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Former Egyptian consulate in Pac Heights sold for $15.8M

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Once the second-most expensive home in the city

Photos by Open Homes Photography, courtesy of Sotheby’s International Realty

After nearly three years on the market, and after one major price cut in February of last year, the former Egyptian Consulate at 3001 Pacific Avenue sold for $15,850,000.

The sale was “within 1 percent of asking,” reports Socket Site.

No word yet who bought the eight-bed, six-and-a-half-bath, approximately 13,600-square-foot mansion spread out across five floors, but it will be a lot of space to work with should the homeowner(s) decide to renovate.

Back in the halcyon days of 2016, this brick-facade behemoth in Pac Heights, designed by architect firm Bliss and Faville (who conceived the Masonic Temple on Van Ness and the University Club on Powell) and built shortly after the Great Quake, landed on the market to the tune of $22 million.

Less than two years later and without a buyer, the Georgian-style home has taken drastic steps to get some love by pruning a cool $6 million off its original asking price.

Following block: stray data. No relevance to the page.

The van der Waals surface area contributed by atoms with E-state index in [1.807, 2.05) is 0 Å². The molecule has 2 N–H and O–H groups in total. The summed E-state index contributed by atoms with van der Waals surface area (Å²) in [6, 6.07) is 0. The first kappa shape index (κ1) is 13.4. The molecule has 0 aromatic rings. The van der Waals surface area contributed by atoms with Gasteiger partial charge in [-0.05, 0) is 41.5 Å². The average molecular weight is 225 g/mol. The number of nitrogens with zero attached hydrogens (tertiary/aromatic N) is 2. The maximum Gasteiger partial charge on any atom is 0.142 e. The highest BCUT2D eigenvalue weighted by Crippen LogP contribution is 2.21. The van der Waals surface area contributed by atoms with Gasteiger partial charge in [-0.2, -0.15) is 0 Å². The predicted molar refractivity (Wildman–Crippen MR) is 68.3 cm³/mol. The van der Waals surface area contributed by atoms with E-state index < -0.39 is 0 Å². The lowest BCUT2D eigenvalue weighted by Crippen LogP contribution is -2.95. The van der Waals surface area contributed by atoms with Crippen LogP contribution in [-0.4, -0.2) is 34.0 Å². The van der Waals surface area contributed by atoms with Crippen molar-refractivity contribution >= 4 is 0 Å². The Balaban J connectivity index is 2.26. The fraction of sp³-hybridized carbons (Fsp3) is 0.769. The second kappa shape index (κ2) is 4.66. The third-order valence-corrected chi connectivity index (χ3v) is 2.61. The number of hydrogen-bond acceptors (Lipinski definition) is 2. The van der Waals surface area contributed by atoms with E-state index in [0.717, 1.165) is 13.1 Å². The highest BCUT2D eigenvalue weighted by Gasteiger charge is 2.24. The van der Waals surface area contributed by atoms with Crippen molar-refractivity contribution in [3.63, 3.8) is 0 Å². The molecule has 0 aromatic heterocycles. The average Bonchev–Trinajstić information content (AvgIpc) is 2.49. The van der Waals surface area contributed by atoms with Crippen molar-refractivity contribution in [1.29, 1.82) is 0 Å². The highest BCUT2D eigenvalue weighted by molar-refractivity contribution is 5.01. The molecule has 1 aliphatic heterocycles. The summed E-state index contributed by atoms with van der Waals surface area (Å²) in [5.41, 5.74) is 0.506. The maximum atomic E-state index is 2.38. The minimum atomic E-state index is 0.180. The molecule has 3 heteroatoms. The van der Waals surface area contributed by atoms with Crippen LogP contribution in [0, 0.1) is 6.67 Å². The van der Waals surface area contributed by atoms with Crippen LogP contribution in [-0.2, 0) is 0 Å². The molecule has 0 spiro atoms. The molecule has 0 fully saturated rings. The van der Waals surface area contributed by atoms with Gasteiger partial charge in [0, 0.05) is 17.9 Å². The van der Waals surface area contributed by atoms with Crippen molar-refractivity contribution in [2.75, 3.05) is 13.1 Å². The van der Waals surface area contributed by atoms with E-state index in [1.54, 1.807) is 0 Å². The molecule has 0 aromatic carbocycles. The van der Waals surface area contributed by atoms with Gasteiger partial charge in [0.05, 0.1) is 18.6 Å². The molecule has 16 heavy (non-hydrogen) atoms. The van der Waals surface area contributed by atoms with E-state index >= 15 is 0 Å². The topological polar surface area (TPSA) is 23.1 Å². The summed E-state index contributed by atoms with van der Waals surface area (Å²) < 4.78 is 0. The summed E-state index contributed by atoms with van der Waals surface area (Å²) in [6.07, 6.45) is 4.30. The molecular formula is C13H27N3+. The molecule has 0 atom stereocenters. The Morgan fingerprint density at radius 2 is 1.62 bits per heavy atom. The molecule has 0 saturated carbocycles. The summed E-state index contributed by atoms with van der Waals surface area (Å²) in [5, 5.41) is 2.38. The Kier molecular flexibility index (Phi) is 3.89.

A bit of background: This roughly 13,600-square-foot home features five floors, several kitchens, and rooms to spare. That’s because the Egyptian government bought the property in 1960s and used it as their San Francisco consulate before moving operations to Los Angeles. (The top floors, however, were used as residential spaces.)

The listing notes that the home was “[e]xtensively renovated and rebuilt by Dan Phipps in 2010, including all-encompassing structural upgrades.” Comes with eight bedrooms and six and one half baths.

The new owner would have to make some structural rearrangements in order to make the space more cohesive as a single-family home. And with bones like these, who, with enough cash to burn, could resist?

Asking is now $16,000,000.